Iran importers association has called on the government to establish stable laws in order to enable them to use cryptocurrency payment in the nation’s international trade.
The chairman of Iran’s Importers Group and Representatives of Foreign Companies (Import Association), Alireza Managhebi, was quoted in local media on August 20 as stressing the need for reliable infrastructure and laws in order to properly use cryptocurrency for imports:
“The question is, has the government developed consistent regulations for the cryptocurrency uses so that they will not change within two months and the businessmen active in this field will not be harmed?”
Managhebi questioned the notion that the formal use of cryptocurrencies for imports would end the dominance of the dollar in the Iranian market and emphasized a potential danger posed by the new payment method: the formation of rent-seeking corporate organizations.
Iran ordered its first overseas import on August 10 using cryptocurrency valued at $10 million. Peyman-Pak stated that the $10 million order represents the first of many international trades to be settled with cryptocurrency, despite the official withholding of any information regarding the cryptocurrency used or the imported products involved.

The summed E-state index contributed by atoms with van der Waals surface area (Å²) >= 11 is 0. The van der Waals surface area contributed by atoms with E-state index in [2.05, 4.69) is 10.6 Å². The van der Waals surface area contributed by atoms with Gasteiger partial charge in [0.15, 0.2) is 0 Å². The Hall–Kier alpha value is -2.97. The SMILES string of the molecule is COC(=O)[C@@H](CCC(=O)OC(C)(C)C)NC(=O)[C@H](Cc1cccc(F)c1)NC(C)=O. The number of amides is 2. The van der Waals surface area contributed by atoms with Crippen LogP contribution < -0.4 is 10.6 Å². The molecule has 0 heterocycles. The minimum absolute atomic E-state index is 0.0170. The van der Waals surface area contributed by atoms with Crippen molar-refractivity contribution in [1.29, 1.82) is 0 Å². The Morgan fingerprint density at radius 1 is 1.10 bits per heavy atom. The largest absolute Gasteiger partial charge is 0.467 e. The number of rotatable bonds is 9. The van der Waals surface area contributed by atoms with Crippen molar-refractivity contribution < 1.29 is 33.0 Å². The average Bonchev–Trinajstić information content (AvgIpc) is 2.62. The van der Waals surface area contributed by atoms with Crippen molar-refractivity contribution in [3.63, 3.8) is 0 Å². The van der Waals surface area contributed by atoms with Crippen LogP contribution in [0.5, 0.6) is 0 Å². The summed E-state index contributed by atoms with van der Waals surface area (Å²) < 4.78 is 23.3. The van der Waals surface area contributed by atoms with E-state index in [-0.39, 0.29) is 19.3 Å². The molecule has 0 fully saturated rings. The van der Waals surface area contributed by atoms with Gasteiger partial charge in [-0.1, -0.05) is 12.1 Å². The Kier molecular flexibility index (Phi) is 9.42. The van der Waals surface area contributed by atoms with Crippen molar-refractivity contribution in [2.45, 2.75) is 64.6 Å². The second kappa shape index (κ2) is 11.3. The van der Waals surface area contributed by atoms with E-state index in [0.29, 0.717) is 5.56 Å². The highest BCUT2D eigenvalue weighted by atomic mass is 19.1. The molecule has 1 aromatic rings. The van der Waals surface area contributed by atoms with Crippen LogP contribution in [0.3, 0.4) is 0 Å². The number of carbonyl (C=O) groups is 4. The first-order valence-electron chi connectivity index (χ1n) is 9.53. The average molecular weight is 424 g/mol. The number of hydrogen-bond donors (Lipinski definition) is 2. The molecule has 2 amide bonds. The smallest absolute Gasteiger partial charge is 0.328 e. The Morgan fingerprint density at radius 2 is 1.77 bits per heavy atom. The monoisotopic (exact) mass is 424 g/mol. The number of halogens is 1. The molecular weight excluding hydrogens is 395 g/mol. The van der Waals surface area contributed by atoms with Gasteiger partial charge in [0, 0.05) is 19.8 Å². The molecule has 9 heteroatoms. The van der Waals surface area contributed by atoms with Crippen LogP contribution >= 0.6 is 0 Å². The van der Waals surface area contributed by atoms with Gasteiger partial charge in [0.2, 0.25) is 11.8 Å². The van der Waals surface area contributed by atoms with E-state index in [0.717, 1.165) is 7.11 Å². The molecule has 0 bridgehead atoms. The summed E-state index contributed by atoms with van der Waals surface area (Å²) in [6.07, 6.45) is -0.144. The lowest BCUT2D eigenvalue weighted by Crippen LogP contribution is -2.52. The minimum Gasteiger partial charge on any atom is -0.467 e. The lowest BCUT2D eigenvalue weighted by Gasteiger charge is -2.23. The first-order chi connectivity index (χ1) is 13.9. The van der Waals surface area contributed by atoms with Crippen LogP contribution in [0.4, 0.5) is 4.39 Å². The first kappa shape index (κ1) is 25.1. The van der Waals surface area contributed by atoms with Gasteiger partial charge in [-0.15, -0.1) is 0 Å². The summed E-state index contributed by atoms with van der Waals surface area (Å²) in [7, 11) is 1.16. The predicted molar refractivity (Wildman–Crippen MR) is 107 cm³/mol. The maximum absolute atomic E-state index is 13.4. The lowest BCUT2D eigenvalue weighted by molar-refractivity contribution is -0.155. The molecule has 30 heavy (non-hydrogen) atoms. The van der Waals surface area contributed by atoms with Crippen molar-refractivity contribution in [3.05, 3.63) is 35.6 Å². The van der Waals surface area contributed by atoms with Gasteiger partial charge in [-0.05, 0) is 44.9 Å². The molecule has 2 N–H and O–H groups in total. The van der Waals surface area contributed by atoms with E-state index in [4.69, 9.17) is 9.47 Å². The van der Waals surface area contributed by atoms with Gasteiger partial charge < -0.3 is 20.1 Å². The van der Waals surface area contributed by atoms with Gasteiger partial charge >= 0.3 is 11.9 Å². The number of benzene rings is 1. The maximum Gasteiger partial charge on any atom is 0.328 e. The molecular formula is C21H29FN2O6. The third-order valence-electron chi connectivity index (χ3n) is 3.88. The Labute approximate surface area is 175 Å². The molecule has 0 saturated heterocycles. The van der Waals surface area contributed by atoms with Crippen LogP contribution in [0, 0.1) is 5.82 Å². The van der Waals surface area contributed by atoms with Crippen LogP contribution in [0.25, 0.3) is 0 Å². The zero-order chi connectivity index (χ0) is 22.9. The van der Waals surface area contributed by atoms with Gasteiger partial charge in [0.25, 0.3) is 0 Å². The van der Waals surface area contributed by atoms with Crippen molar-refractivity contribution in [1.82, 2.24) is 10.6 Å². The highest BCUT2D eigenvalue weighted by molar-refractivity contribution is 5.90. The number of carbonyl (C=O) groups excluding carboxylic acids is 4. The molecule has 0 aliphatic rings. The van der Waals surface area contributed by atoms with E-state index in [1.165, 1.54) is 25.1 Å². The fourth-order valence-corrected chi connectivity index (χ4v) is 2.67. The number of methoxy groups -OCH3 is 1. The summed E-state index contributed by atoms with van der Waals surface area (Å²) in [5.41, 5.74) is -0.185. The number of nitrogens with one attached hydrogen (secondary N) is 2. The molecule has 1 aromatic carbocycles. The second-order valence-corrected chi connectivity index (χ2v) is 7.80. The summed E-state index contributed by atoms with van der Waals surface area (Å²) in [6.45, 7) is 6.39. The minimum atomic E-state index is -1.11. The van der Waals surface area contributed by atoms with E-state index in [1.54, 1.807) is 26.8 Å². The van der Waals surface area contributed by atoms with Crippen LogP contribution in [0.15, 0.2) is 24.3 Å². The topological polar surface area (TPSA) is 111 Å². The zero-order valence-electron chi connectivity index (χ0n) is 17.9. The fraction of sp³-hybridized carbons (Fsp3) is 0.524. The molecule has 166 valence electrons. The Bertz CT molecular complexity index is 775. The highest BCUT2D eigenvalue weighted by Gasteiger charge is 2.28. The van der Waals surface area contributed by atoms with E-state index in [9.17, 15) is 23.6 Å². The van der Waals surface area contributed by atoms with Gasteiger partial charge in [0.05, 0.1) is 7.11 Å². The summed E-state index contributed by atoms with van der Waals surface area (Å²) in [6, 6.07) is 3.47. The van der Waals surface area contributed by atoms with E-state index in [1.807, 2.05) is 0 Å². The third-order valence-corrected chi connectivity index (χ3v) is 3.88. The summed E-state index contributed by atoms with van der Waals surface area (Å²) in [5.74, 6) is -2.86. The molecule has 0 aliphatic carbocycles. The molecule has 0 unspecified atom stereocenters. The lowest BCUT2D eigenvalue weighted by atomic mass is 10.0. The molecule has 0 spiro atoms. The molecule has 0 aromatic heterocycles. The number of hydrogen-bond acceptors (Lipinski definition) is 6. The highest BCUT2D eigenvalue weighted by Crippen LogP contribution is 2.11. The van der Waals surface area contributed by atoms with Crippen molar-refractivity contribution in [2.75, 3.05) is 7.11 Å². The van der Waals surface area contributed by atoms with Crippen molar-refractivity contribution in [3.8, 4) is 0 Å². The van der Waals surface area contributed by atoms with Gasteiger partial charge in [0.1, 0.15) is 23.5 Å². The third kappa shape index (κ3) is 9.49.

The Islamic country is ready to accept cryptocurrency as early as 2017. It revised previously published regulations to permit cryptocurrencies to be used for funding imports in October 2020.
Iranian miners received 30 operating licenses from the Iranian Trade Ministry in June 2021 to mine cryptocurrencies, which must subsequently be sold to Iran’s national bank. Iran is currently paying import bills with the currencies it created.